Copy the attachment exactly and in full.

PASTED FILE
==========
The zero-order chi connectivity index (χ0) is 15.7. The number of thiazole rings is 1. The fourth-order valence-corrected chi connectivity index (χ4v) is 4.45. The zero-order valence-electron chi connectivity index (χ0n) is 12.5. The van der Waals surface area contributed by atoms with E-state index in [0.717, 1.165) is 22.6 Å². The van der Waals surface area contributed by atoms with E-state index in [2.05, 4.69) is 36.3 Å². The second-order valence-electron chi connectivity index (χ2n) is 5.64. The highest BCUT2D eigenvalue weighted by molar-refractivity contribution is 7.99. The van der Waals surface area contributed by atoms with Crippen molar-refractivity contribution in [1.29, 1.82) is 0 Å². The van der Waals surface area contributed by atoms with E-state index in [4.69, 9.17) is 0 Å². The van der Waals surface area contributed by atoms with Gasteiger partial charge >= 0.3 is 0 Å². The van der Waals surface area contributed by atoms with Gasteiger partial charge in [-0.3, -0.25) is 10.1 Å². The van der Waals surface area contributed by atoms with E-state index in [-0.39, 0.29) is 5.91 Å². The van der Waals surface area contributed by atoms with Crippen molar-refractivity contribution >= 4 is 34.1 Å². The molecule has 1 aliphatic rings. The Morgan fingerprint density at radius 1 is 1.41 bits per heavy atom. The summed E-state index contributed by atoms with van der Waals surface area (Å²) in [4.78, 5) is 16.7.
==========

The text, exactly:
The zero-order chi connectivity index (χ0) is 15.7. The number of thiazole rings is 1. The fourth-order valence-corrected chi connectivity index (χ4v) is 4.45. The zero-order valence-electron chi connectivity index (χ0n) is 12.5. The van der Waals surface area contributed by atoms with E-state index in [0.717, 1.165) is 22.6 Å². The van der Waals surface area contributed by atoms with E-state index in [2.05, 4.69) is 36.3 Å². The second-order valence-electron chi connectivity index (χ2n) is 5.64. The highest BCUT2D eigenvalue weighted by molar-refractivity contribution is 7.99. The van der Waals surface area contributed by atoms with Crippen molar-refractivity contribution in [1.29, 1.82) is 0 Å². The van der Waals surface area contributed by atoms with E-state index in [4.69, 9.17) is 0 Å². The van der Waals surface area contributed by atoms with Gasteiger partial charge >= 0.3 is 0 Å². The van der Waals surface area contributed by atoms with Gasteiger partial charge in [-0.3, -0.25) is 10.1 Å². The van der Waals surface area contributed by atoms with E-state index in [-0.39, 0.29) is 5.91 Å². The van der Waals surface area contributed by atoms with Crippen molar-refractivity contribution >= 4 is 34.1 Å². The molecule has 1 aliphatic rings. The Morgan fingerprint density at radius 1 is 1.41 bits per heavy atom. The summed E-state index contributed by atoms with van der Waals surface area (Å²) in [4.78, 5) is 16.7.